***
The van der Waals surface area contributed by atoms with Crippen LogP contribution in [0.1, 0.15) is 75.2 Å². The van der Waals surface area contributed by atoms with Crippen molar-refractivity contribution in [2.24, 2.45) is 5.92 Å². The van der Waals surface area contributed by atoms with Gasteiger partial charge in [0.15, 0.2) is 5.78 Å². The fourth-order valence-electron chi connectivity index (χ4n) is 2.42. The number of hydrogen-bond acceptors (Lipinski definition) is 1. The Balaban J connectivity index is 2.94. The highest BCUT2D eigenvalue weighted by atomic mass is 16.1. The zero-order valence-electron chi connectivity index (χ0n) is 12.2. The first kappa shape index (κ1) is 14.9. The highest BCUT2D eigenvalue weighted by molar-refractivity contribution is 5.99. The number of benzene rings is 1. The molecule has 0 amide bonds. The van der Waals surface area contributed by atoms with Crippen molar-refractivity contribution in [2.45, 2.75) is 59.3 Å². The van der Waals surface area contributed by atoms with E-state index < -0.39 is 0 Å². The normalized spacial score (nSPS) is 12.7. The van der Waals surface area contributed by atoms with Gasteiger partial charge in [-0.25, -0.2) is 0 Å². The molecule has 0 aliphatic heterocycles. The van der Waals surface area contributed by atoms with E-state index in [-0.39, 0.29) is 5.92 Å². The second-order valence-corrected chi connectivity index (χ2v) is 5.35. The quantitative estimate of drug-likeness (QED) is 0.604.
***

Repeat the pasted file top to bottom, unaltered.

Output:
The van der Waals surface area contributed by atoms with Crippen LogP contribution in [0.1, 0.15) is 75.2 Å². The van der Waals surface area contributed by atoms with Crippen molar-refractivity contribution in [2.24, 2.45) is 5.92 Å². The van der Waals surface area contributed by atoms with Gasteiger partial charge in [0.15, 0.2) is 5.78 Å². The fourth-order valence-electron chi connectivity index (χ4n) is 2.42. The number of hydrogen-bond acceptors (Lipinski definition) is 1. The Balaban J connectivity index is 2.94. The highest BCUT2D eigenvalue weighted by atomic mass is 16.1. The zero-order valence-electron chi connectivity index (χ0n) is 12.2. The first kappa shape index (κ1) is 14.9. The highest BCUT2D eigenvalue weighted by molar-refractivity contribution is 5.99. The number of benzene rings is 1. The molecule has 0 amide bonds. The van der Waals surface area contributed by atoms with Crippen molar-refractivity contribution in [2.45, 2.75) is 59.3 Å². The van der Waals surface area contributed by atoms with E-state index < -0.39 is 0 Å². The normalized spacial score (nSPS) is 12.7. The van der Waals surface area contributed by atoms with Gasteiger partial charge in [-0.25, -0.2) is 0 Å². The molecule has 0 aliphatic heterocycles. The van der Waals surface area contributed by atoms with E-state index in [-0.39, 0.29) is 5.92 Å². The second-order valence-corrected chi connectivity index (χ2v) is 5.35. The quantitative estimate of drug-likeness (QED) is 0.604.